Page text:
List Comprehensions

Self Learning

Objectives Of This Post

This post is the first in what I intend to be a series of posts on programming in Python. I put together a fair bit of Python code for my job in my role as an analyst. But most of that code is merely gluing together snippets from the internet, as my main focus isn’t writing software but merely accomplishing a task. In this series, I hope to explain concepts with the idea that teaching the material will help me learn it better.

List Comprehensions Explained Simply

Replacing a For Loop

One interesting feature in Python is List Comprehensions. List Comprehensions allow you to take a for loop and express it as a single line of code.

For instance, this loop will iterate through a dictionary, returning the keys and add them to a list.

dunphy_family = {'Phil':'Parent', 'Claire':'Parent', 'Haley':'Child', 'Alex':'Child', 'Luke':'Child'}

dunphy_names = [] # Initialize List

for name in dunphy_family:
    dunphy_names.append(name)
    
print(dunphy_names)

['Phil', 'Claire', 'Haley', 'Alex', 'Luke']

This output can be obtained using a list comprehension, which results in replacing three lines of this code with one.

dunphy_family = {'Phil':'Parent', 'Claire':'Parent', 'Haley':'Child', 'Alex':'Child', 'Luke':'Child'}

dunphy_names = [name for name in dunphy_family]
    
print(dunphy_names)


['Phil', 'Claire', 'Haley', 'Alex', 'Luke']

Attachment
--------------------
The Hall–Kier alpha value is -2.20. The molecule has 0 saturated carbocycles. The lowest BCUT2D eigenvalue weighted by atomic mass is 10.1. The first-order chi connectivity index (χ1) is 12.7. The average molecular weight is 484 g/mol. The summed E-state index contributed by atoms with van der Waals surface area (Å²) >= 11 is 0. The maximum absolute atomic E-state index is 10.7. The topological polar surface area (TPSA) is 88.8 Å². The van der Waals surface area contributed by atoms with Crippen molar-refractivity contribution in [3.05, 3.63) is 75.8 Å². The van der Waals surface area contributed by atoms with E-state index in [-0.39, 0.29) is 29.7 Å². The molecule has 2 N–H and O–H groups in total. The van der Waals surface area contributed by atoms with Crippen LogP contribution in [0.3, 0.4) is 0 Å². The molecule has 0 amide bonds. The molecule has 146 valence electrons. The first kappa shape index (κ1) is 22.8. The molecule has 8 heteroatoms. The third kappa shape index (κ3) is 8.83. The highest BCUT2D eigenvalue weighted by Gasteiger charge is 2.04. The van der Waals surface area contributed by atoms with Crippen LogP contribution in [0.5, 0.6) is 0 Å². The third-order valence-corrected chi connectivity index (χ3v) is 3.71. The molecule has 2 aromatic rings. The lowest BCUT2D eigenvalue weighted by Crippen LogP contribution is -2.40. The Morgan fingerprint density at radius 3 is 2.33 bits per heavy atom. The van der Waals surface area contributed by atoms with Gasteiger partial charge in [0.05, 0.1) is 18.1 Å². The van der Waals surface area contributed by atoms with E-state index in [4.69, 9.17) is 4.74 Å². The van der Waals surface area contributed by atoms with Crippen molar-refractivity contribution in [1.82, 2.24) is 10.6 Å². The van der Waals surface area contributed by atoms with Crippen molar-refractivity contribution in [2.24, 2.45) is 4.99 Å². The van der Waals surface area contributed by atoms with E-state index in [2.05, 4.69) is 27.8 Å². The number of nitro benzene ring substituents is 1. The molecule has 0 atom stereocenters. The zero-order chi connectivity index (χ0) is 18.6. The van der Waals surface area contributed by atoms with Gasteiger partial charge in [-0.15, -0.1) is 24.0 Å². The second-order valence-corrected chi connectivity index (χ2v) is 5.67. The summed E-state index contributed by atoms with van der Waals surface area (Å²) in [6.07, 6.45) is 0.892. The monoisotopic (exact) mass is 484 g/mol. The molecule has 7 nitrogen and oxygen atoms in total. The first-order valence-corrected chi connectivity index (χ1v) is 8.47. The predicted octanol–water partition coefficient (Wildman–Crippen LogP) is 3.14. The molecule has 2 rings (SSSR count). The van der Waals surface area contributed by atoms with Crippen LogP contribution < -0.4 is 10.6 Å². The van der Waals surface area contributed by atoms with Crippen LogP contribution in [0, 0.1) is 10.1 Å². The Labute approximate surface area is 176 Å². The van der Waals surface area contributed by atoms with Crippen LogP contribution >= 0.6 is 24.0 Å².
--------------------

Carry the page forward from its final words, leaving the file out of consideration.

Filtering

We can take things one step further by using List Comprehensions to filter the input before creating the output. For instance, if we wanted to see a list of just the Dunphy children, we might do this in a loop.

dunphy_family = {'Phil':'Parent', 'Claire':'Parent', 'Haley':'Child', 'Alex':'Child', 'Luke':'Child'}

dunphy_names = [] # Initialize List

for name, role in dunphy_family.items():
    if role == "Child":
        dunphy_names.append(name)
    
print(dunphy_names)

['Haley', 'Alex', 'Luke']

But with List Comprehensions, we can replace four lines of code with a single line.

dunphy_family = {'Phil':'Parent', 'Claire':'Parent', 'Haley':'Child', 'Alex':'Child', 'Luke':'Child'}

dunphy_names = [name for name, role in dunphy_family.items() if role == "Child"] 
    
print(dunphy_names)

['Haley', 'Alex', 'Luke']
Conclusion

I see List Comprehensions as a way to accomplish a couple of goals:

  • Improve the Readability of the code
  • Save a little time writing code

Plus they are kind of cool!